The Fed’s shift to a “looser monetary policy” stands to help emerging markets, but those economies are far from out of the woods because of looming risks that include the threat of “heightened U.S. protectionist measures” and “geopolitical tensions,” according to a new S&P Global Ratings report released Monday.
Although the Fed’s “more dovish stance is supporting capital flows” to these markets, “easing financing” woes and “alleviating pressure” on currencies, “key risks” to the emerging market economies also include weaker economic data in developed countries, Jose Perez Gorozpe, the firm’s head of credit research for emerging markets, and Tatiana Lysenko, a senior economist and director, said in the report.
Financing conditions have relaxed for the time being due to the response of the Fed and European Central Bank (ECB) to what was a “weakening growth and inflation outlook, and both central banks are poised to remain highly accommodative this year and next,” the S&P report said.
But the analysts warned that “investors’ appetite for emerging-market risk is increasingly contingent on further monetary easing.” Rising risks to global growth amid trade disputes and geopolitical tensions have prompted moves of both central banks, they said. Amid all the remaining “pressure points and mutually reinforcing factors, investor sentiment toward riskier assets is set to be fragile,” the report said.
Overall “macroeconomic conditions remain soft and outlooks have weakened across key emerging market economies,” the report went on to say, adding: “External and domestic risks persist, and some of the risks to growth that we have previously identified have started to migrate into our baseline.”
One major specific issue continues to be U.S.–China trade negotiations of which the “outcome remains uncertain,” the analysts noted. Although there were “promising signs” after the G20 meetings, the “fragile truce” between the two countries is “now tumbling [and] trade tensions are again escalating and new tariffs loom,” the analysts pointed out. Any “potential agreement” between the U.S. and China is dependent upon “many factors that transcend purely economic interests,” they noted, explaining: “For China, the key risk is that the combined effects of investment restrictions, export controls, and tariffs will rewire supply chains to competitors and weaken manufacturing investment, particularly in the technology sectors that are crucial for the country’s economic growth.”
Meanwhile, after the Trump administration’s threat to impose tariffs on Mexican exports was “defused,” the U.S., Mexico and Canada Agreement (USMCA) “should be moving forward,” the report said. After all, Mexico’s Congress already approved the trade agreement and Canada is just waiting for the U.S. to do the same, it noted. But U.S. Democrats still have concerns about Mexico’s labor laws, as well as environmental and intellectual property factors, the report noted.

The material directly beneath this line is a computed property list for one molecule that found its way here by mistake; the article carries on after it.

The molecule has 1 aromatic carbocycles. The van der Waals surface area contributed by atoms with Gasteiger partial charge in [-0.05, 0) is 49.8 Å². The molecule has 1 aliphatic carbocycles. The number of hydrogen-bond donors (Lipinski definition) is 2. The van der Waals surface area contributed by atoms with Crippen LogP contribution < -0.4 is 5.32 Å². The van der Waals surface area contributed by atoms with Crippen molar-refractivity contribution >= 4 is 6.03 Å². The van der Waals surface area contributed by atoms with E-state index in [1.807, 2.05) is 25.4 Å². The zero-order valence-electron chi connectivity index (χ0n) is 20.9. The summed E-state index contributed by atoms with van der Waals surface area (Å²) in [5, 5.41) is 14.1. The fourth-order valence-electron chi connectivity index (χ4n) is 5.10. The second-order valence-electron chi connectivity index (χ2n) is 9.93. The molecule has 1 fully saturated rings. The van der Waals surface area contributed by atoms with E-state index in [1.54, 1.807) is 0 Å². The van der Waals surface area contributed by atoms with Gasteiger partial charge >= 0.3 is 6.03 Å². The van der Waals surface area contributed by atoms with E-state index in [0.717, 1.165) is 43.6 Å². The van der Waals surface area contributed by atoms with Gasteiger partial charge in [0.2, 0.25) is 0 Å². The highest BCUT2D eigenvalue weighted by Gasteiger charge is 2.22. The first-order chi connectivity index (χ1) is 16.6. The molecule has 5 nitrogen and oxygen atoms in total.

The Trump administration may also not be done targeting other countries over trade. Additional trade disputes, including the possibility that the U.S. imposes tariffs on European Union auto exports, “shouldn’t be discounted, and would indirectly affect European auto supply chains in Eastern Europe and Latin America,” the report said.
Capital expenditures have particularly “softened” in more trade-dependent emerging economies in Asia-Pacific and sectors in China exposed to trade tensions, the S&P analysts went on to say. Some countries seem to have benefited from the “trade diversion” we’ve seen, the report noted, pointing as an example to exports to the U.S. from Vietnam and Malaysia that have “picked up at the expense of China.” On other hand, exports from Argentina and Brazil to China have grown at the expense of the U.S., the report said, adding “it remains to be seen whether these developments are sustainable.”
The recent cut to the U.S. interest rate by Fed Chairman Jerome Powell and his “more accommodative monetary stance in developed economies going forward has opened space for monetary easing in emerging markets,” the report said, noting central banks in several emerging market economies, including Brazil, Indonesia, Russia, South Africa and Turkey recently lowered policy rates, and “more easing is in the cards,” the analysts predicted. But they added: “To what extent emerging market economies are able to ease monetary conditions will depend on domestic factors.”